On the stage stands an upright bass and a drum set, along with a piano brought over from the Goethe Institute. There is a slight dampness in the air, and a piano tuner has been asked to stand by. After an introduction, more than a dozen musicians from the U.S., mostly black men, take to the stage.

  • Letter from America: Library love on page 6, published on September 1, 2013. Pdf version.

    One Sunday morning, I opened Prothom Alo’s “Dhakae Thaki” back page. I was intrigued to learn that the Dhaka City Corporation had a network of 23 neighborhood libraries. As I read the article by Millat Hossain and Obaidur Rahman Masum, I wanted to cry.

  • Dhaka Mid 50s: Bus Stop on page 12, published in Eid special issue on August 11, 2013. Pdf version.

    In Bangladesh, perhaps elsewhere in South Asia as well, there is a simple act of popular democracy through which a bus stop gets named. There is no government dictate involved, nor even the desire of any local personality. It may come to be simply because a bus conductor needs a name when he drops off a passenger at a new location. Or the passenger might supply the name. Once the transaction is complete, rickshawallahs will take it from there and that name becomes imprinted on the transport map in people’s minds until it rolls off the tongue of all who desire to reach that destination.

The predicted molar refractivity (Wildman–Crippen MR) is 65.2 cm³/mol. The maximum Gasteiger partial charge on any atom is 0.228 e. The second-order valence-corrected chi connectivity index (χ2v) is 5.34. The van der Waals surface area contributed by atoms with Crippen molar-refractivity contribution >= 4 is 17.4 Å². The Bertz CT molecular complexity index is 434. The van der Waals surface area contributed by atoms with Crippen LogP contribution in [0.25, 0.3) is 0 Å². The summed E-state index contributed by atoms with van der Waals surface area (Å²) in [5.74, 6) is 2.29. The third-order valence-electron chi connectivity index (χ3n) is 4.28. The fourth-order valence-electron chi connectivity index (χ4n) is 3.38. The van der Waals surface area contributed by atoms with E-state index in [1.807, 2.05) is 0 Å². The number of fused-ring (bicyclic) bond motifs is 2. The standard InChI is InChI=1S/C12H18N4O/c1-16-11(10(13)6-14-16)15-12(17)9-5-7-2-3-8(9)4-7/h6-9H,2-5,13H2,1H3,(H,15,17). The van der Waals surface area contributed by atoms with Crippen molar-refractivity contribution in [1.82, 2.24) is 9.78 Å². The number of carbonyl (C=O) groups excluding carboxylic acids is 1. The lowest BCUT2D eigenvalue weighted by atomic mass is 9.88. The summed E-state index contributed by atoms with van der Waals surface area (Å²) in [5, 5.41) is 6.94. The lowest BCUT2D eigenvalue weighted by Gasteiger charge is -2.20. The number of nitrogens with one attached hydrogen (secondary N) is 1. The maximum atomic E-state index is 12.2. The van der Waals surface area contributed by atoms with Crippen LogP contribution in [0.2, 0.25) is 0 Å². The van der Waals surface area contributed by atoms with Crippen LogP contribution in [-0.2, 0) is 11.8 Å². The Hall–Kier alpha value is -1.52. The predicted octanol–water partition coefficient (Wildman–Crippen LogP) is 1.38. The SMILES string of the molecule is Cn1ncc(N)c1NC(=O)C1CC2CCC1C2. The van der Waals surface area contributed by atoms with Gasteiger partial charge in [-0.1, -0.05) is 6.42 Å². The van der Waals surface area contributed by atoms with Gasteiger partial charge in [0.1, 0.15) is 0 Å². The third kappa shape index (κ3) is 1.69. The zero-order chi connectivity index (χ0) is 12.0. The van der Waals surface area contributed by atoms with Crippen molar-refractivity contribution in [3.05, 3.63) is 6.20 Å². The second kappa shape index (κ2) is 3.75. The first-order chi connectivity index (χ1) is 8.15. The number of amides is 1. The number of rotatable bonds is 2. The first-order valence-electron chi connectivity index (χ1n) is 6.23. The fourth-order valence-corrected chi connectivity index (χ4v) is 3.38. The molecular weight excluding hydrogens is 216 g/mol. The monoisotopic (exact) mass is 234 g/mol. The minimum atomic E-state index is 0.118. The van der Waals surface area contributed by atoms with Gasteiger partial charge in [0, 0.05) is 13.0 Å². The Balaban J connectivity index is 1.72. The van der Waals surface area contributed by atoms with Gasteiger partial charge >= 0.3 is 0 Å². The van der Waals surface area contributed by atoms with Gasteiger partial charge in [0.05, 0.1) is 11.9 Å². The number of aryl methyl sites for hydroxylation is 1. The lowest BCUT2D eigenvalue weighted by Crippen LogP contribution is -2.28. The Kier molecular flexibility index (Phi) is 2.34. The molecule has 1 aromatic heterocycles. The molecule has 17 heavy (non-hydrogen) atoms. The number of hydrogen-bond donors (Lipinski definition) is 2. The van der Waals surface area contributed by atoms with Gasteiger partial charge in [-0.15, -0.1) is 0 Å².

• Letter from America: Noir Algeria on page 6, published on July 7, 2013. Pdf version.

    Many dismiss crime novels as mere thrillers filled with plot twists. But there is no wall separating a mystery from a work of art. Khadra’s Llob novels, like those of other masters of the genre such as Jean-Claude Izzo or Raymond Chandler, are literary creations where puzzle solving is combined with richly evoked settings, memorable characters, and crafted language.

  • Letter from America: Detour to Rome on page 6, published on May 6, 2013. Pdf version.

    Recently I was transported to Rome in a novel originally written in Italian by an immigrant from Algeria. Amara Lakhous’s Clash of Civilizations Over an Elevator in Piazza Vittorio has a cover with six hand-drawn characters. They include Iqbal Amar Allah from Bangladesh.